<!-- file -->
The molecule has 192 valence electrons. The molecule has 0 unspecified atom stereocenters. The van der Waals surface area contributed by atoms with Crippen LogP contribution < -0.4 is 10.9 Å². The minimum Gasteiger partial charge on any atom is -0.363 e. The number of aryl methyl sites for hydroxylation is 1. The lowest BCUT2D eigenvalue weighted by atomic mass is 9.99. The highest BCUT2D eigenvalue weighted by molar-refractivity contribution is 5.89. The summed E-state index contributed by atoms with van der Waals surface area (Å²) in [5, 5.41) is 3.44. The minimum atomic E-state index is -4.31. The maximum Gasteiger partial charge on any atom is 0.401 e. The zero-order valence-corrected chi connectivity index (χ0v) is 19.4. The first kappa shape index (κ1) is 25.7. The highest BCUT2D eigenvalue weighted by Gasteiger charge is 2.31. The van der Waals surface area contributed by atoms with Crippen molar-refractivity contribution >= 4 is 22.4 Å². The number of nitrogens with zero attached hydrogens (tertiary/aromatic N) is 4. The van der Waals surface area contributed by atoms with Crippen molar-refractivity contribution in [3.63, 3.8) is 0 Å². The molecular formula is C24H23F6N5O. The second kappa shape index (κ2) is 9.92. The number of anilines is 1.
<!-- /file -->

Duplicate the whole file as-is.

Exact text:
The molecule has 192 valence electrons. The molecule has 0 unspecified atom stereocenters. The van der Waals surface area contributed by atoms with Crippen LogP contribution < -0.4 is 10.9 Å². The minimum Gasteiger partial charge on any atom is -0.363 e. The number of aryl methyl sites for hydroxylation is 1. The lowest BCUT2D eigenvalue weighted by atomic mass is 9.99. The highest BCUT2D eigenvalue weighted by molar-refractivity contribution is 5.89. The summed E-state index contributed by atoms with van der Waals surface area (Å²) in [5, 5.41) is 3.44. The minimum atomic E-state index is -4.31. The maximum Gasteiger partial charge on any atom is 0.401 e. The zero-order valence-corrected chi connectivity index (χ0v) is 19.4. The first kappa shape index (κ1) is 25.7. The highest BCUT2D eigenvalue weighted by Gasteiger charge is 2.31. The van der Waals surface area contributed by atoms with Crippen molar-refractivity contribution >= 4 is 22.4 Å². The number of nitrogens with zero attached hydrogens (tertiary/aromatic N) is 4. The van der Waals surface area contributed by atoms with Crippen molar-refractivity contribution in [3.63, 3.8) is 0 Å². The molecular formula is C24H23F6N5O. The second kappa shape index (κ2) is 9.92. The number of anilines is 1.